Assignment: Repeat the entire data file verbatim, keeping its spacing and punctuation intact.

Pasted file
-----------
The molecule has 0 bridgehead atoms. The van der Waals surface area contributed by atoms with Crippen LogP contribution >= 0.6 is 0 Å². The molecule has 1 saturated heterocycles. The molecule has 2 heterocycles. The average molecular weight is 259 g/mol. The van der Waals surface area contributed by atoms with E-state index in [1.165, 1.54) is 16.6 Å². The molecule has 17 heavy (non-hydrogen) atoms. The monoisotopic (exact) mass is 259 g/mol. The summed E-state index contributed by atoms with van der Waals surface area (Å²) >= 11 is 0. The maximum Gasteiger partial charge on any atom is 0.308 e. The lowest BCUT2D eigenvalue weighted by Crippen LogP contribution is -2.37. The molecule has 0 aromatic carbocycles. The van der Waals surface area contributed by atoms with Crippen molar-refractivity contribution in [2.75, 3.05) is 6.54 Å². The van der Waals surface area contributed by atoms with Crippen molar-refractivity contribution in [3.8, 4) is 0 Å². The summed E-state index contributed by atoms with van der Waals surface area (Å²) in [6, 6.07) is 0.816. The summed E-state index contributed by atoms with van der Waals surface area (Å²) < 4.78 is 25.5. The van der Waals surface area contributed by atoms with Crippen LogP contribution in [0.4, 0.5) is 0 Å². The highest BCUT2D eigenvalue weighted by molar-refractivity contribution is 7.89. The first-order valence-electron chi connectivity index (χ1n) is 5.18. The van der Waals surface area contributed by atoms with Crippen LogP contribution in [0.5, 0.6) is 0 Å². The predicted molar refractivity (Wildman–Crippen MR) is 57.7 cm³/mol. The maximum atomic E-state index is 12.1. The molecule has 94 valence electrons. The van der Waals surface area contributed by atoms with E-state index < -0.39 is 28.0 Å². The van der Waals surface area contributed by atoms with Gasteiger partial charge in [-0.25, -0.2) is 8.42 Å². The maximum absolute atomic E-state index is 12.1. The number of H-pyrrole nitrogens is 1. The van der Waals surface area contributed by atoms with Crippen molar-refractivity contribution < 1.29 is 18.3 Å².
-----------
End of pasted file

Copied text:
The molecule has 0 bridgehead atoms. The van der Waals surface area contributed by atoms with Crippen LogP contribution >= 0.6 is 0 Å². The molecule has 1 saturated heterocycles. The molecule has 2 heterocycles. The average molecular weight is 259 g/mol. The van der Waals surface area contributed by atoms with E-state index in [1.165, 1.54) is 16.6 Å². The molecule has 17 heavy (non-hydrogen) atoms. The monoisotopic (exact) mass is 259 g/mol. The summed E-state index contributed by atoms with van der Waals surface area (Å²) >= 11 is 0. The maximum Gasteiger partial charge on any atom is 0.308 e. The lowest BCUT2D eigenvalue weighted by Crippen LogP contribution is -2.37. The molecule has 0 aromatic carbocycles. The van der Waals surface area contributed by atoms with Crippen molar-refractivity contribution in [2.75, 3.05) is 6.54 Å². The van der Waals surface area contributed by atoms with Crippen molar-refractivity contribution in [3.8, 4) is 0 Å². The summed E-state index contributed by atoms with van der Waals surface area (Å²) in [6, 6.07) is 0.816. The summed E-state index contributed by atoms with van der Waals surface area (Å²) < 4.78 is 25.5. The van der Waals surface area contributed by atoms with Crippen LogP contribution in [0.4, 0.5) is 0 Å². The highest BCUT2D eigenvalue weighted by molar-refractivity contribution is 7.89. The first-order valence-electron chi connectivity index (χ1n) is 5.18. The van der Waals surface area contributed by atoms with Crippen LogP contribution in [0.5, 0.6) is 0 Å². The predicted molar refractivity (Wildman–Crippen MR) is 57.7 cm³/mol. The maximum atomic E-state index is 12.1. The molecule has 94 valence electrons. The van der Waals surface area contributed by atoms with E-state index < -0.39 is 28.0 Å². The van der Waals surface area contributed by atoms with Gasteiger partial charge in [-0.25, -0.2) is 8.42 Å². The maximum absolute atomic E-state index is 12.1. The number of H-pyrrole nitrogens is 1. The van der Waals surface area contributed by atoms with Crippen molar-refractivity contribution < 1.29 is 18.3 Å².